If you have forced-air heating and cooling, duct systems are used to distribute hot and cold air around your home. Ductwork is notorious for wasting large amounts of energy, which in turn increases your utility bills while detracting from home comfort. Here are four duct-system issues to watch out for.

  • Uninsulated ducts: In most cases, ductwork is made from thin metal, a highly conductive material that readily transfers heat. Heat loss through uninsulated ducts can be significant if the ductwork travels through unconditioned spaces such as the attic, garage, or a crawl space. In these areas, transferred heat is wasted.
  • Torn or disconnected ducts: Take a look at exposed ductwork to discover any holes that are large enough to see. If you can peer into an opening, you can be sure air is escaping through it. Flexible ducts can tear during or after installation, and entire sections of ducts can become disconnected over time because of forceful airflow. Whatever the cause of these duct-system issues, they should be addressed as soon as possible.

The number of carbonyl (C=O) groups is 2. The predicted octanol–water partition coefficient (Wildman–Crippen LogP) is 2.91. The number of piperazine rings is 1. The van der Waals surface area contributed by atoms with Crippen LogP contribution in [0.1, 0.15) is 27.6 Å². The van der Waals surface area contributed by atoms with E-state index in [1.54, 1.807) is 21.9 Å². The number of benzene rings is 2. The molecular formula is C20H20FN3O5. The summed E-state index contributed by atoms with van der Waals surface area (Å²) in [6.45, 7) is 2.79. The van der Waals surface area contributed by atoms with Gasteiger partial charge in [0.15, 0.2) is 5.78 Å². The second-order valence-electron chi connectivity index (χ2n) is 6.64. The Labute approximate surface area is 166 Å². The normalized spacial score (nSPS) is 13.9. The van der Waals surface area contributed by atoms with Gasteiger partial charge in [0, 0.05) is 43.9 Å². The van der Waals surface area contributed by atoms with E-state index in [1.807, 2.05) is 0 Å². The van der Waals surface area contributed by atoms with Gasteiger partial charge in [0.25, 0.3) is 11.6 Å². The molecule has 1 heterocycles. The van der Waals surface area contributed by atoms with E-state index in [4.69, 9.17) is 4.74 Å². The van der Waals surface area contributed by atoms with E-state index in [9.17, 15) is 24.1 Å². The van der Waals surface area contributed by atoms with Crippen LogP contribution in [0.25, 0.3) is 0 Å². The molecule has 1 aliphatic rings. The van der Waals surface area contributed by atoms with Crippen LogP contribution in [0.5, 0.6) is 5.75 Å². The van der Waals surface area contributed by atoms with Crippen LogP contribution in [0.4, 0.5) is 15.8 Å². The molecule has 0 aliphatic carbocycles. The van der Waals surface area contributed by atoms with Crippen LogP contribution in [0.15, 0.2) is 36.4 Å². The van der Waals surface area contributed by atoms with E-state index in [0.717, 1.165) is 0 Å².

• Blind-alley ducts: On occasion, ductwork is poorly designed to use the building structure to channel airflow. It’s rare, but sometimes blind-alley ducts occur, which is when a duct leads nowhere and leaves a register with no heat source. If there’s a register in your home that doesn’t seem to have any airflow, it’s worth exploring.
  • Inadequate return ducts: Leaky return ducts don’t supply the air necessary to keep a furnace or air conditioner running efficiently. Often in older homes, only one or two centrally located return registers exist. This is inefficient since ideally every room with a supply register should also have a return register for pressure equalization and consistent temperatures throughout the home.

All of these duct-system issues can be solved by a knowledgeable HVAC service technician. If you suspect your system is suffering from any of these problems, please contact us at Fred’s Heating and Air in Omaha today. Our experience dates back to 1987.